The above photos were among those distributed in last week’s publicity release by the White House, which broke tradition by not allowing access to the media on Obama’s first day in office.
Today’s topic relates to my earlier post describing the new administration’s plans to use the Internet to bypass the media in mobilizing public support for President Obama’s programs.
The media, however, has ways of pushing back. A few days ago, the Associated Press, Reuters, and Agence-France-Presse refused to distribute White House provided photos of Obama’s first day in the Oval Office. The agencies were protesting the Administration’s break with long-time tradition in its refusal to allow news photographers access on that important occasion.
Those impressive photos of Obama’s first day in the Oval Office, prominently displayed by the Huffington Post, were actually “visual publicity releases.” (In today’s search I could find only the two shown above.)
Ari Melber picks up the story today in Obama, the Press and Us: Transparency is Not Enough:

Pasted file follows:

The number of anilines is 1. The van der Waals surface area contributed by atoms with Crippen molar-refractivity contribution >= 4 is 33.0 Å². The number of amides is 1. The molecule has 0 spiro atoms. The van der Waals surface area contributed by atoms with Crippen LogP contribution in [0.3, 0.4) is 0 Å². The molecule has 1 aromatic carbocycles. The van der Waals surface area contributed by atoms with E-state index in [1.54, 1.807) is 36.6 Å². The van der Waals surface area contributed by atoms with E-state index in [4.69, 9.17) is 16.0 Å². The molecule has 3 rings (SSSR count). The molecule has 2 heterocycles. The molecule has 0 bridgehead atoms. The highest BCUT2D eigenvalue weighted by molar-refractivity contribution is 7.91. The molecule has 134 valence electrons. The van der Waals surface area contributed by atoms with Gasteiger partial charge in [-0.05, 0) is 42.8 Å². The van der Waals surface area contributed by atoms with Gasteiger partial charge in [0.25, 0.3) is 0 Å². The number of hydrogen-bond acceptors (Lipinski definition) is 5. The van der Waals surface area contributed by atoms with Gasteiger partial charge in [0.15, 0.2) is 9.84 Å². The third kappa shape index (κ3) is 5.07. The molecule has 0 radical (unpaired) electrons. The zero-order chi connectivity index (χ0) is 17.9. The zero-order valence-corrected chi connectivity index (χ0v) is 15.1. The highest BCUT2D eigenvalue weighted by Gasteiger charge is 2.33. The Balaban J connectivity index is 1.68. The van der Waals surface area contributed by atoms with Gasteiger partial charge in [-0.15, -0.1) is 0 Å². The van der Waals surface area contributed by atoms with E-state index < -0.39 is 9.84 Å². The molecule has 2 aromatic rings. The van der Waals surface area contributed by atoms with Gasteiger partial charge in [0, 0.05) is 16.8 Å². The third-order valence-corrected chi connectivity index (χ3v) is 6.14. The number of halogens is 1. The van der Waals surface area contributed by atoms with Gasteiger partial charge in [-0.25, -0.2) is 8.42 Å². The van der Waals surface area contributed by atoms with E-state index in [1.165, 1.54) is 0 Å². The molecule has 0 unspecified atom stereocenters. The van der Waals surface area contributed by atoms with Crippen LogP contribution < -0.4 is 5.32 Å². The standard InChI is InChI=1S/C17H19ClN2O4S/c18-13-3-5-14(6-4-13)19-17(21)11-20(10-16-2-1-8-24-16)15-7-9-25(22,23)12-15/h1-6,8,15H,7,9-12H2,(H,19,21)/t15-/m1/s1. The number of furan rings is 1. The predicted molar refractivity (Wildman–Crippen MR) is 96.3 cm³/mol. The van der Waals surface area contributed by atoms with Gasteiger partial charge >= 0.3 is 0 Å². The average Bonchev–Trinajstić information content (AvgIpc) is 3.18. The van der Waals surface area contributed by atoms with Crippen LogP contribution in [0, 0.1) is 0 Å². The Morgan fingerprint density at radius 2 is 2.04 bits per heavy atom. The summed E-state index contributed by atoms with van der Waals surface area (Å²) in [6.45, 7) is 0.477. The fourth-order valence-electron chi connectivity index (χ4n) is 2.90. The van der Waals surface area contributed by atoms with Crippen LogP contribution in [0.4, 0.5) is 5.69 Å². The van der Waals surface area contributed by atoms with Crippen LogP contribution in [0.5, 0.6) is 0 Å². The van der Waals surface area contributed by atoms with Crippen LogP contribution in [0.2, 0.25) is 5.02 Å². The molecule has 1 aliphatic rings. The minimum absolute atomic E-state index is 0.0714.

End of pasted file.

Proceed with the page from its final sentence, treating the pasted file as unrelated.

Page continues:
It is great, of course, for the White House to release photos or documents or any other material. Obama's openness is a welcome change from his predecessor, who went all the way to the Supreme Court to hide the RSVP list for a single policy meeting. And transparency is intrinsically good, since in a democracy, very little government activity is legitimately secret.
Transparency reform and government information, however, are no substitutes for journalistic access and original reporting. “In fact, the administration's new openness might even function as little more than another unfiltered route to disseminate its view. If the information is offered to supplant independent reporting -- as in the photo disputes -- and only flows in one direction, then the government simply amplifies its already sizable megaphone. A louder government with less journalism does not enrich our democratic process.
It is odd, though, to now hear the media complaining about the way the Obama Administration is treating it. Not much of a reward for swooning at the One’s feet since he first announced his candidacy for the presidential office.